Where do ideas come from? That'a a pretty open-ended question, especially when put to creative types like Michael Prince, artistic director for the Gaslight Melodrama. So when asked about his inspiration for his latest show, "Once Upon a Time in Taft," which debuts Friday, he went for the laughs in true melodrama style.
"It’s funny. I used to ask that question to Warren (Dobson), our musical director. And he'd say, 'You know, Mike, I’m just a faucet. And I have no idea what’s going to come out.'"
What's coming this weekend is a throwback to classic melodrama followed by "The St. Bartholomew's School for Wayward Boys annual 'Salute to Broadway,'" a brand-new musical revue from Dobson (more on that later).
"It's kind of more traditional melodrama than we've done recently," Prince said of "Taft." "But still the same kind of wacky out-there style we’re known for."
With Taft in the title, it's safe to assume oil is what's at stake — and everybody is looking to lay a claim, from good-hearted Bradley and Nicolas Turtledove (Shawn Rader and Chayce Perlis) to the devious Boss Tweed (Jay Stodder) and his boys Billy (Josh Lubatti) and Wyatt (Garret Lawrence). Even Aunt Trudie (Jennifer Prince) and niece Nadine Spacklewhack (Tessa Ogles) are looking for an angle.
"They're owners of the local saloon who wrongly feel they need a man to succeed in life. ... These classic saloon girls — we haven't done anything with that (classic type of character) in a really long time."
All three groups are vying for the oil lease and Prince said some of the show's funniest moments are when everyone is on stage playing off one another.
The cast, many of whom were in "Robin Hood of Rosedale," which ended its run last weekend, are excited to open the new show. That's not surprising, Prince said, given the Gaslight's longer show run (up to nine weeks opposed to the average three weeks).
"By the seventh or eighth week, everyone is itching to get that (new) one up in front of an audience."
"Once" will be followed by Dobson's new revue about a Broadway tribute put at a school for wayward boys that is run by nuns.
"No one has any expectations of it being any good but it turns out being the best they've ever put on,"" he said of the show within a show.
Prince said it's a solid half-hour of full-blown musical fun.
"Warren hasn't done a big vaudeville musical tribute like this in a long time. He’s done Broadway tributes before in years past but not like this."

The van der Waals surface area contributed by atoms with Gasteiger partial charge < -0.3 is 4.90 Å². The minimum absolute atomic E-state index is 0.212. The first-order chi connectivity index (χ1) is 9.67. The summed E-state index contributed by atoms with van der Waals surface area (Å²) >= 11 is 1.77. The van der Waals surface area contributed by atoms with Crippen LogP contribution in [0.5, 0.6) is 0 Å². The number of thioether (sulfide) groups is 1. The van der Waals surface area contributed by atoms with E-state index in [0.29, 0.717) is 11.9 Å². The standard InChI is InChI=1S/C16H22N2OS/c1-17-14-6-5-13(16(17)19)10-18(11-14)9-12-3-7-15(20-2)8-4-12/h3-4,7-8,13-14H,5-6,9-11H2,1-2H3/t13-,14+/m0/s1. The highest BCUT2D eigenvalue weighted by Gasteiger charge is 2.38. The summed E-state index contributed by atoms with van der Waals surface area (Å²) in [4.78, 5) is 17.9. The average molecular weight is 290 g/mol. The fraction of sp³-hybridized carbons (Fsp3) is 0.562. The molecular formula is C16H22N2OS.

"Once Upon a Time in Taft" runs 7 p.m. Friday and Saturday and 2 p.m. Sunday, Gaslight Melodrama, 12748 Jomani Drive. The show continues through Sept. 9. Tickets are $25, $23 seniors, $14 children. For tickets and information, call 587-3377.
Head to the coast
Many people are headed out of town this summer and for theater fans going west, we have just the ticket.
The Central Coast Shakespeare Festival launches this weekend in San Luis Obispo with a production of "Much Ado About Nothing." The comedy exploring gender roles and deception stars former Bakersfield actor Miguel Torres as Don Pedro, the prince of Aragon who sets all the action in motion.
"Much Ado About Nothing" will be performed at 7:30 p.m. Friday and Saturday and 6 p.m. Sunday, and continues July 23 (6 p.m.) and 7:30 p.m. July 28-29 and Aug. 3-5.
If the Bard is not your bag, the festival also includes "Almost Maine," nine short plays by John Cariani exploring love and loss in a "remote, mythical almost-town." Performances are 7:30 p.m. July 20-22, 27 and 30.
The festival is held at Filipponi Ranch, 1850 Calle Joaquin Road in San Luis Obispo (off Highway 101 and Los Osos Valley Road, near KSBY studios).
Tickets are $12-$20, available at centralcoastshakespeare.org or at the box office, which opens one hour before showtime.
Guests are encouraged to bring their own picnic, lawn chairs and warm clothing. Filipponi wines will be available for purchase as will water, deli salads and deli combo boxes from Piemonte’s Deli.
More information at centralcoastshakespeare.org.